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S.B. Tech Company Endorsed by Google

Aims to Reduce Energy Loss in DC to AC Conversions


Transphorm, a new technology startup out of UC Santa Barbara, garnered the attention of Google Ventures and other top investors last February, receiving a total of $25 million in investment.

Headed by UCSB professor Umesh K. Mishra, Transphorm aims to reduce up to 90 percent of the 10 percent of energy lost from a host of consumer appliances and alternative energy vehicles in direct current (DC) to alternating current (AC) conversions by using gallium nitride, a lab-grown silicon alternative. Gallium nitride has been used successfully in the LED industry, but has yet to be implemented in large-scale conversion, where silicon has reigned unrivaled for years.

The company maintains a small factory and some 70 employees at its Santa Barbara headquarters, using third-party foundries for production. Mishra, who has worked with gallium nitride since 1993, previously formed the LED producer Nitreous in 1996, which was later sold to Cree Inc.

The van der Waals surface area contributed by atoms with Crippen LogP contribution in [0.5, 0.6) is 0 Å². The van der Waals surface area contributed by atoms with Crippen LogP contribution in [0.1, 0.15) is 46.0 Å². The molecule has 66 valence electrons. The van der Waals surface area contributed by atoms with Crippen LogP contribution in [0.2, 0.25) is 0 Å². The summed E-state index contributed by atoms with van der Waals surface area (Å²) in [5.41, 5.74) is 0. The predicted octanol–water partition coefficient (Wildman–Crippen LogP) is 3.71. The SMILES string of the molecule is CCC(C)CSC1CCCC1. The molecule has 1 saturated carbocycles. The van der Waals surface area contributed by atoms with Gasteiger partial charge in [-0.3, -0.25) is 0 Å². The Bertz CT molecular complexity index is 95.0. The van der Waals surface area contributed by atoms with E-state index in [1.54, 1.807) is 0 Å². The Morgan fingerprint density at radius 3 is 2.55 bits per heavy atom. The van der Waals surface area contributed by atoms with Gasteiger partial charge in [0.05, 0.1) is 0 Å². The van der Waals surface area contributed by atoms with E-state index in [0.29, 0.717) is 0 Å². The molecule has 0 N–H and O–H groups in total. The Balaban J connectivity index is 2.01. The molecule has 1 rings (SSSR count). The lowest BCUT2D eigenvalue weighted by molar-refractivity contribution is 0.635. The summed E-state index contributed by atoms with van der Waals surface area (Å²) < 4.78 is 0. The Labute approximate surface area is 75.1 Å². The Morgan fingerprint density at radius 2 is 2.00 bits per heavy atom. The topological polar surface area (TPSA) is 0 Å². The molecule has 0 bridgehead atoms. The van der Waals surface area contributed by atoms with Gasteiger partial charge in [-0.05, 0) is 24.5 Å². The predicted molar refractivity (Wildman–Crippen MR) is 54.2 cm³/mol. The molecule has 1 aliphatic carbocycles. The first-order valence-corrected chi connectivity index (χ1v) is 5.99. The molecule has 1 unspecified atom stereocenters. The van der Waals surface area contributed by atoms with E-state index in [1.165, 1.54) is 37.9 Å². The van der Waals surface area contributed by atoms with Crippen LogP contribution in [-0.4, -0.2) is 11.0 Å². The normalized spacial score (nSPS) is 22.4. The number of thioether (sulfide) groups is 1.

“We believe we are creating a whole new industry,” said Mishra during a phone interview. “We are the first company to launch a total high voltage gallium nitride solution, and we are excited that we are leading the pack.”

Many consumer products are dependent upon power conversion devices to shift the AC electricity emitted from a power plant to DC for charging electronics. Inevitably a fraction of energy is lost in the conversion, and Transphorm aims to reduce that loss.

“Everywhere—in washing machines, motors, microwaves, servers, all around you, power is lost and by converting it we are making that power available to you,” said Mishra.

Mishra approached Google in February, and stated that “(They) were pleased to invest and moved very, very quickly.” The startup was an obvious choice for the Internet giant, which suffers high electricity costs in cooling their over 450,000 servers. “It is this part of technology Google was particularly sorry about … they know that the problem we are solving is a real issue.”

Since the cost of manufacturing gallium nitride runs higher than silicon alternatives, its an issue Transphorm will need to resolve if it is to broaden its market reach.

But for now, the company is off to a promising start, and plans an international launch within the year that will see transistor implementation in a range of products. With additional investments from Kliener Perkins, Foundation Capital, and Lux Capital, Transphorm has raised a total $63 million since its founding in 2007.



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